Steve Williams has made a name for himself over a 35-year career in caddying. He’s caddied for some of the world’s greats, including perhaps the greatest ever, and it’s with the latter where Williams again through his name into the boiling pot.
Only this time, it’s starting to earn him nicknames of “Benedict Arnold” and “traitor.”
Last week, in his home country of New Zealand, Steve Williams released a book titled “Out of the Rough.” Earning international fame as Tiger Woods’ caddy for 13 of Woods’ 14 major victories, Williams airs out all of the dirty laundry with his career with Woods.
I haven’t read the book yet, but can’t wait to. Maybe next time I’m in the land of the Kiwis.
Some of the book has been embraced by the golf media, while some has been gathered with skepticism.
The ever-abrasive Williams has never been afraid to speak his mind, let his emotions dictate what he says or allow himself to lay down in the midst of controversy. From the excerpts released, this book covers it all.
Most notably earned critique has been Steve Williams’ use of the term “slave” which is what he described working for Woods was like, comments he’s since defended.
“In this part of the world where slavery has never existed people use slave as a description of their service or work every day. We use the word loosely Down Under. After reviewing the book several times before it was published, it never crossed my mind to change the word. It merely was a description of how I felt about something, and in no way in the context it was used does it suggest I was treated like a slave.”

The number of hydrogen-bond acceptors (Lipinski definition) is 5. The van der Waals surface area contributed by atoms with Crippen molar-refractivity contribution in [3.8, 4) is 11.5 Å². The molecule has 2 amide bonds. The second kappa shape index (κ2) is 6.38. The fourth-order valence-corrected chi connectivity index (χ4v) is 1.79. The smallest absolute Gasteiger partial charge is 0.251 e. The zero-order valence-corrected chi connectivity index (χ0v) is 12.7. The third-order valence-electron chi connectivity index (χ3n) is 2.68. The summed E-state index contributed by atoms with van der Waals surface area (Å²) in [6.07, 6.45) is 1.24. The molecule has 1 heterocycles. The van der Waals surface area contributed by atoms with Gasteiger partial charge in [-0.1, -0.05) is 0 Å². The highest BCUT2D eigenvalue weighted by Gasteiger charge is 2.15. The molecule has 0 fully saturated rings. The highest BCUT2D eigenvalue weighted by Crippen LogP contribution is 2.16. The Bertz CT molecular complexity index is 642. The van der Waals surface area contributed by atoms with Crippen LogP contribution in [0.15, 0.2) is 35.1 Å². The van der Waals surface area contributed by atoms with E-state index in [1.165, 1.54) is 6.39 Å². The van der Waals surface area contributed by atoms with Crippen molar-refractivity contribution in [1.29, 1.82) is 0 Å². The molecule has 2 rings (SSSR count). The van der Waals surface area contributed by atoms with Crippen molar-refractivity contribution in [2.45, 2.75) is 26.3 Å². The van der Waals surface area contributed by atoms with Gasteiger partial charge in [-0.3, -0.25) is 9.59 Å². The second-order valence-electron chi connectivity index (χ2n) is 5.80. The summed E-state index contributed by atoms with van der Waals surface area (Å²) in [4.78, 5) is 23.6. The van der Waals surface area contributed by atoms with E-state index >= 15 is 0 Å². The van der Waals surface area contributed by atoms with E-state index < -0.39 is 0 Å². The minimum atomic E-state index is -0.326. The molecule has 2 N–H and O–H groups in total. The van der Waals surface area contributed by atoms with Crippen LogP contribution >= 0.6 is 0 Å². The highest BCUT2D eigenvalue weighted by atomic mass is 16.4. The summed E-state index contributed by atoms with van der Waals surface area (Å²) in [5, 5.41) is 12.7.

“He’s just following in the footsteps of Hank Haney, trying to make a buck on his way out of the Tiger bandwagon,” most say. Tiger Woods’ former coach Hank Haney did the same thing Williams did with his book “The Big Miss,” released in 2012.
It’s clear why Tiger loved him. He’s an expert in the game, accruing arguable more knowledge about the game itself than anyone in recent history. This piece in May by Guy Yocum reveals some noteworthy content on the personality and insights of Williams.
He’s a rough and tumble spirit, one who likes to earn what he keeps. Watch this short video on his life away from caddying and tell me he doesn’t embody the spirit Tiger would love going to battle with.
There’s no doubt in my mind Steve played a role in Tiger winning the majors he did.
In the book, Williams doesn’t even list Tiger as the most difficult man he’s ever had to caddy for. That “honor,” Williams gave to Australian great Greg Norman, a man who Williams said, “If I made a mistake, he certainly had no hesitation in letting me know what an idiot I was. And if he made a mistake, somehow that would also be my fault.”
Sounds like perhaps the way Tiger would’ve been…
Maybe years of battle scars helped Williams to build an immunity before ever working with Woods.
In the book, Williams is said to undress a lot about his career in golf, not just with Woods. It’s just that the stuff with Woods is gaining all of the attention.
Some may hate that Williams’ leveraged his position in the game to make more money. But given Williams’ bank account after his career with Tiger, I really don’t think he needs a book deal to validate anything.
I believe Williams as pure insights he wanted to share with the golf world, his contribution to the game he’s given his life to, consequences be damned.
I for one, can’t wait to read it.